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JPEN J Parenter Enteral Nutr. 2014 May;38(1 Suppl):45S-52S. doi: 10.1177/0148607114526241. Epub 2014 Mar 10.

Pharmacologic options for intestinal rehabilitation in patients with short bowel syndrome.

Author information

1
Department of Medical Gastroenterology, Rigshospitalet, Copenhagen, Denmark.

Abstract

A primary goal of intestinal rehabilitation programs is to facilitate intestinal adaptation. Adult patients with short bowel syndrome (SBS) who are dependent on parenteral nutrition and/or intravenous fluid (PN/IV) support have 2 hormonal pharmacologic treatment options available that may promote intestinal growth: a glucagon-like peptide 2 analog (teduglutide) and recombinant human growth hormone (somatropin). In two phase III clinical trials (N=169), 24 weeks of teduglutide administered to outpatients with SBS resulted in significant decreases in PN/IV volume requirements of 2.5-4.4 L/wk. In an extension study of one of these trials, patients with SBS who completed 30 months of teduglutide experienced a mean PN/IV reduction of 7.6 L/wk from baseline. Furthermore, some patients achieved independence from PN/IV support. The most common adverse events associated with teduglutide treatment in clinical trials were gastrointestinal symptoms, including abdominal distension, abdominal pain, and nausea. This safety profile is consistent with the associated underlying diseases leading to SBS or the known mechanism of action of teduglutide. A single phase III study (N=41) evaluated the safety and efficacy of a 4-week inpatient course of somatropin in combination with a glutamine-supplemented diet for adults with SBS. Somatropin treatment significantly reduced parenteral support requirements by 1.1 L/d in these patients. The most common adverse events were peripheral edema and musculoskeletal events. Large-scale, long-term follow-up studies of somatropin for SBS have not been conducted. Although treatment for patients with SBS must be individualized, teduglutide and somatropin are positive extensions to existing fluid and nutrient management strategies.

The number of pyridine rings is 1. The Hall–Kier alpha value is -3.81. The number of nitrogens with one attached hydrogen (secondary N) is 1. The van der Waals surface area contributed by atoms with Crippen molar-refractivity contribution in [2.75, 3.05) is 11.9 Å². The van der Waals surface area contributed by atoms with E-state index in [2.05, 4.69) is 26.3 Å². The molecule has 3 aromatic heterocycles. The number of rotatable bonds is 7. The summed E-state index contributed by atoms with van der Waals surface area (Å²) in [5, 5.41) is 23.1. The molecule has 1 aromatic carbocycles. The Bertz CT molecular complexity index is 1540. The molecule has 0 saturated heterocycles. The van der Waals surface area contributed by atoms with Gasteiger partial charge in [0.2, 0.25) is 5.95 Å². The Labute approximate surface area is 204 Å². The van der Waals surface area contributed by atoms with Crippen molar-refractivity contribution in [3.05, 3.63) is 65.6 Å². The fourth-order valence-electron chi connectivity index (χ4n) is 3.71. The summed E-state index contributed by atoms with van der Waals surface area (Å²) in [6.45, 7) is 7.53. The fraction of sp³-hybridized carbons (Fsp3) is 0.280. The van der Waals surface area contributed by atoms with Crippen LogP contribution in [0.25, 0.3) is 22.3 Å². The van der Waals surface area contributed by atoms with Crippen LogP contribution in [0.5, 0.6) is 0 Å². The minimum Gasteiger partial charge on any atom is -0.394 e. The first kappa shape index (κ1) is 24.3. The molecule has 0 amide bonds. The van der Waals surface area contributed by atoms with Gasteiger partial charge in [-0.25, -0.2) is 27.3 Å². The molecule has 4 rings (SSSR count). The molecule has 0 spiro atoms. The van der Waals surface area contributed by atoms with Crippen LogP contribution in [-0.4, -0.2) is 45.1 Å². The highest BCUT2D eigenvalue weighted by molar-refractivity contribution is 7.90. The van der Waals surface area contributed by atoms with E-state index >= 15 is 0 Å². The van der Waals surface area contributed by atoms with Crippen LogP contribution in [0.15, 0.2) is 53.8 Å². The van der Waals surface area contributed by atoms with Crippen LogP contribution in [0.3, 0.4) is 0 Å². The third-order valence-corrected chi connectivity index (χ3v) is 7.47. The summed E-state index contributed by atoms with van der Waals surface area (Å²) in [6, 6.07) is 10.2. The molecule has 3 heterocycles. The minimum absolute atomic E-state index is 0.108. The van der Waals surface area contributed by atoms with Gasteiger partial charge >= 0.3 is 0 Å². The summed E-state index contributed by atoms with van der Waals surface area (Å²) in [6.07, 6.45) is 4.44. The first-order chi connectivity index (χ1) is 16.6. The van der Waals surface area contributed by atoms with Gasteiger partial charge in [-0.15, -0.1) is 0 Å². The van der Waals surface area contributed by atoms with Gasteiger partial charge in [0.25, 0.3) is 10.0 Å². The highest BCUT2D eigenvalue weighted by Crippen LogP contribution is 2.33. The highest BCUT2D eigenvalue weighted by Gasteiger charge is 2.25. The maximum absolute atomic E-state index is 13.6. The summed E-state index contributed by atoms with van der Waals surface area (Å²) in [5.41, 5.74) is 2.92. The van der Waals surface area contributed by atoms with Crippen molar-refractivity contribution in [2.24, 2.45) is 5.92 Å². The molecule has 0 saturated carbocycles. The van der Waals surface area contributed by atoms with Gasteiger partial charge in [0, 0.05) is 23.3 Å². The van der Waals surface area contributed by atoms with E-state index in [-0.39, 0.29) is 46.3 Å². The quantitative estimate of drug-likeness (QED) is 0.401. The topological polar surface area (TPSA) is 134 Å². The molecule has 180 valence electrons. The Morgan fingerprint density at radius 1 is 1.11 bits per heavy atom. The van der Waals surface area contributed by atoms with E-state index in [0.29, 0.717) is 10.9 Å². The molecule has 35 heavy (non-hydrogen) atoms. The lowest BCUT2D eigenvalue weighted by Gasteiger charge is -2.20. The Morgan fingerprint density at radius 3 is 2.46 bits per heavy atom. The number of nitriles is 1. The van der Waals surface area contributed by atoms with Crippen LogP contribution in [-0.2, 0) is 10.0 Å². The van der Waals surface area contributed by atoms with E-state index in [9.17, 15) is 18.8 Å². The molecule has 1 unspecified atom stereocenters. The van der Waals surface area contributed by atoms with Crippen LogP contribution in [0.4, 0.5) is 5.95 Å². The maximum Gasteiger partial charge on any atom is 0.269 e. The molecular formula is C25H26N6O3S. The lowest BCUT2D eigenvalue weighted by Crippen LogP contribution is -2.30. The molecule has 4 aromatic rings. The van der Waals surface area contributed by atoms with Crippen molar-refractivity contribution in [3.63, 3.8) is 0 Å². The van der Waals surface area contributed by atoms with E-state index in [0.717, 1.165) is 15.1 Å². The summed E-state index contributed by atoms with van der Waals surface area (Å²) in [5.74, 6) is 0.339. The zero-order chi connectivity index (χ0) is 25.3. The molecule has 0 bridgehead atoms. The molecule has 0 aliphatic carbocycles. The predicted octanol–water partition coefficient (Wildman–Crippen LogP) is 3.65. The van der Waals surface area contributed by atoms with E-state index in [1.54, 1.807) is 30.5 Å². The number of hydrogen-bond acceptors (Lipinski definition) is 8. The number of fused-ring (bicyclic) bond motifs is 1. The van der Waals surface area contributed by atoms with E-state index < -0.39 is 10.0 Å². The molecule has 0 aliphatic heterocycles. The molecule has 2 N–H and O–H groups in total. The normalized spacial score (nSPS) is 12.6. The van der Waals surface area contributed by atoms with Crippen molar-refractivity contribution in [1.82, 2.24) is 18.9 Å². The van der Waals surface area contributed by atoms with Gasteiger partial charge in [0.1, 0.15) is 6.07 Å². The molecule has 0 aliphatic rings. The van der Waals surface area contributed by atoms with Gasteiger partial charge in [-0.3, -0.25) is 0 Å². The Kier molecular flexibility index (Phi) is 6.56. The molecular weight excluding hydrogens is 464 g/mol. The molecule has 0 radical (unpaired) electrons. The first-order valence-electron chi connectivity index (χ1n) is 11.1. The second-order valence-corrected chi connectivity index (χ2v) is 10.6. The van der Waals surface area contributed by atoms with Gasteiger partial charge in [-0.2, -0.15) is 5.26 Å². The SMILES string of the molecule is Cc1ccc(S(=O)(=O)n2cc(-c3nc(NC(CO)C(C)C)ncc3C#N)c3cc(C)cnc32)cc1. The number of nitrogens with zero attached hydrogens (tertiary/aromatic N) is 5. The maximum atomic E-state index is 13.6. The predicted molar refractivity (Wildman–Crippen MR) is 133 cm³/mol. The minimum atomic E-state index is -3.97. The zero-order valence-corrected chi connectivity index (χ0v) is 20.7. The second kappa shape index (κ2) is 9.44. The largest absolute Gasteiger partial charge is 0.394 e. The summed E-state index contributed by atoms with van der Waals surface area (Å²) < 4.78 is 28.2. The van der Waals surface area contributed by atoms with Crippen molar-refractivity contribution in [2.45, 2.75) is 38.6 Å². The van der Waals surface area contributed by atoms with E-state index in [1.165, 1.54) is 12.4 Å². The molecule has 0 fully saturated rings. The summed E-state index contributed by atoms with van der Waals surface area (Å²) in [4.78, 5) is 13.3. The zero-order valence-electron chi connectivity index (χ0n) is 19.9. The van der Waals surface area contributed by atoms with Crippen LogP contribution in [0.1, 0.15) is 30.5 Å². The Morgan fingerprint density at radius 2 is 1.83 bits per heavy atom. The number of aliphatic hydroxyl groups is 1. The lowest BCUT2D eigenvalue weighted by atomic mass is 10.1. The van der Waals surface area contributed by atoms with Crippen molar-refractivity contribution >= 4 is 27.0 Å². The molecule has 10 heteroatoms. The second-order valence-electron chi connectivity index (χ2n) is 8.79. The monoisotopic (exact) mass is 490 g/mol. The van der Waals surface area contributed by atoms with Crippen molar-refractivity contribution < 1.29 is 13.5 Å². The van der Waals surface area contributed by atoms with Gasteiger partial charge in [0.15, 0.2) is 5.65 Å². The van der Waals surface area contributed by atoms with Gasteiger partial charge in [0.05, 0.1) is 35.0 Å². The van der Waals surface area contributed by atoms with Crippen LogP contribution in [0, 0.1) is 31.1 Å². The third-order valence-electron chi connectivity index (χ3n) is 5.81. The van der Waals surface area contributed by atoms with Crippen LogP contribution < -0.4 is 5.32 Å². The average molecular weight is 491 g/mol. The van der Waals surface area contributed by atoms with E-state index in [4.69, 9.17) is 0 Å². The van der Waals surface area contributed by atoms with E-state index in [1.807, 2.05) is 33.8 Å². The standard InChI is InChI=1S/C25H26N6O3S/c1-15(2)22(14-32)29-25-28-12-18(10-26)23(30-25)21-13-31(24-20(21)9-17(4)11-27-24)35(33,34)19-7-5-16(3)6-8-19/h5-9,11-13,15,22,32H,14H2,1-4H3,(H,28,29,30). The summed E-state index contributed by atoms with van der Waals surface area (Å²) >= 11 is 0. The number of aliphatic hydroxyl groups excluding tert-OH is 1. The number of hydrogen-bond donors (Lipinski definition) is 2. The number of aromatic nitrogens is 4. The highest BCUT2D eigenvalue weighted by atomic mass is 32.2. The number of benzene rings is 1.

KEYWORDS:

GLP-2; growth hormone; intestinal rehabilitation; short bowel syndrome; somatropin; teduglutide

PMID:
24615689
DOI:
10.1177/0148607114526241
[Indexed for MEDLINE]

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